/ 5 March 2008

UFS video prompts Khoza apology

South Africa 2010 Soccer World Cup chief Irvin Khoza apologised unreservedly in a statement on Wednesday for using the word ”kaffir” towards a black journalist.

In a formal statement issued through the South African Human Rights Commission (SAHRC) following a meeting with that body’s chairperson, Jody Kollapen, Khoza — chairperson of the 2010 World Cup local organising committee — said he had decided on this action after seeing the University of the Free State (UFS) racist video on the news.

Khoza had a week to formally apologise for using the word, or the matter would have been taken the Equality Court.

During a conference, Khoza told a journalist: ”Stop thinking like a kaffir, because you are contriving and misleading about something that is not there.”

Kollapen said the SAHRC, which had received a complaint on Khoza, accepted the apology and regarded the matter as closed.

”I humbly submit to all South Africans that at no stage did I intend to open the wounds and hurt our people suffered from racism,” Khoza said.

”Whereas it was never my intention to use the K-word to demean or impair anyone’s dignity — but to shock a brother to his senses — the revelation of the racist video in Bloemfontein has led me to view my use of the K-word in a different light.

”I do not want to present an opportunity to those whose intention it is to perpetuate racism the convenience of quoting me when they do so.

”I therefore unreservedly and without qualification repeat my apology for using the K-word,” Khoza said.

‘Hurt and Indignity’

The commission last month sent a letter to Khoza saying it had taken note of his remarks involving the K-word.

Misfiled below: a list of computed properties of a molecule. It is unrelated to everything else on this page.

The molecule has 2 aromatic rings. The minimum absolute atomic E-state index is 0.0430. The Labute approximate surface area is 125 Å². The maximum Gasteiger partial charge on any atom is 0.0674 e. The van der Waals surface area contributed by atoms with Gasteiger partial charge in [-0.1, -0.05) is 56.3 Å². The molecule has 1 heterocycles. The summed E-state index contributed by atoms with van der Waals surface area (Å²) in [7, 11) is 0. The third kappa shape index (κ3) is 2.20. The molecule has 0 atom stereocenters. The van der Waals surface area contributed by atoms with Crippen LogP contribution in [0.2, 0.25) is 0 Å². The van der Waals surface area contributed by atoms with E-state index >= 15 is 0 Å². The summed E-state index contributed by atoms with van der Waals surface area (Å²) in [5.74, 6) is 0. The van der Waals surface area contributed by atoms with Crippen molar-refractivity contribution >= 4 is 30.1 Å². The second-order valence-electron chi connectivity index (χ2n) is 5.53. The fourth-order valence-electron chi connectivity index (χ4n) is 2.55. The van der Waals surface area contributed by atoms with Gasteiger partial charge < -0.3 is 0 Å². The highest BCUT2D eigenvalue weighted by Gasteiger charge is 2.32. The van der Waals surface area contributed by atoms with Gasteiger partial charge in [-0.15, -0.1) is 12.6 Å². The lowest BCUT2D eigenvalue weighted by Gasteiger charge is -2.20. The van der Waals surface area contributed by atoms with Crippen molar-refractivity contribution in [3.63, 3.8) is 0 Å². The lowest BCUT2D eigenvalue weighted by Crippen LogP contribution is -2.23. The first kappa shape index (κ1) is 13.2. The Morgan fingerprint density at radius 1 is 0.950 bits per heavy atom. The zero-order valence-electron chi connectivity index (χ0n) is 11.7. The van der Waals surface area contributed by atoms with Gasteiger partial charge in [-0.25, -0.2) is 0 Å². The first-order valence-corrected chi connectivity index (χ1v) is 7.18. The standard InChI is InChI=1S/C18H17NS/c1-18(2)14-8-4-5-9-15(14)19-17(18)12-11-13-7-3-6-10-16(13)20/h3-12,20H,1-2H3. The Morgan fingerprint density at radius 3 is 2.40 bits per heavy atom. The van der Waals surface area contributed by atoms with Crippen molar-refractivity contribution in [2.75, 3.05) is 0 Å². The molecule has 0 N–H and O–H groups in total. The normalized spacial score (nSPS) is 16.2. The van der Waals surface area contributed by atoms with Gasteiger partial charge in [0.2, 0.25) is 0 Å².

The commission wrote that Khoza’s statement conflicted with the values of equity and human dignity which were at the heart of the South African Constitution.

It also said that the statement was demeaning to black people in general.

”We understand from media reports that you are reported as saying that you did apologise before making the statement in question and therefore see no need to apologise again,” the letter read.

”With respect, we disagree as the apology could never be said to justify the use of the word, and further, the apology was never intended in our view to cover the idea that was advanced in your statement — namely that black people’s thought processes and intellectual abilities are inferior.”

In conclusion the SAHRC said: ”Your statement has caused hurt and indignity to many South Africans and we do believe that irrespective of your motive at the time you should, in order that we may move forward, apologise to the people of South Africa for the remarks that you made.” — Sapa